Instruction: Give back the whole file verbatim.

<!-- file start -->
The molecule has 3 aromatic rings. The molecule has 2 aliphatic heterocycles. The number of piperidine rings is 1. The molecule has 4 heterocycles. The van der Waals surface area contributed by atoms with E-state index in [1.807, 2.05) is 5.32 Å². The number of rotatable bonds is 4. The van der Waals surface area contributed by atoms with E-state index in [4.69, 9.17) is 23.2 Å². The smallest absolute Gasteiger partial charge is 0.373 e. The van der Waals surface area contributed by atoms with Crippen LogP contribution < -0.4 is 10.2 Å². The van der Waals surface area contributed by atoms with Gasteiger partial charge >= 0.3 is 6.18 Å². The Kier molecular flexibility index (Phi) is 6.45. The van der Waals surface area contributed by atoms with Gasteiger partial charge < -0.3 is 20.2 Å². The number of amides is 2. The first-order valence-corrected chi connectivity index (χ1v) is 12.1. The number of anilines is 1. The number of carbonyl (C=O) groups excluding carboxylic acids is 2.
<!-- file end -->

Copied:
The molecule has 3 aromatic rings. The molecule has 2 aliphatic heterocycles. The number of piperidine rings is 1. The molecule has 4 heterocycles. The van der Waals surface area contributed by atoms with E-state index in [1.807, 2.05) is 5.32 Å². The number of rotatable bonds is 4. The van der Waals surface area contributed by atoms with E-state index in [4.69, 9.17) is 23.2 Å². The smallest absolute Gasteiger partial charge is 0.373 e. The van der Waals surface area contributed by atoms with Crippen LogP contribution < -0.4 is 10.2 Å². The van der Waals surface area contributed by atoms with Gasteiger partial charge >= 0.3 is 6.18 Å². The Kier molecular flexibility index (Phi) is 6.45. The van der Waals surface area contributed by atoms with Gasteiger partial charge < -0.3 is 20.2 Å². The number of amides is 2. The first-order valence-corrected chi connectivity index (χ1v) is 12.1. The number of anilines is 1. The number of carbonyl (C=O) groups excluding carboxylic acids is 2.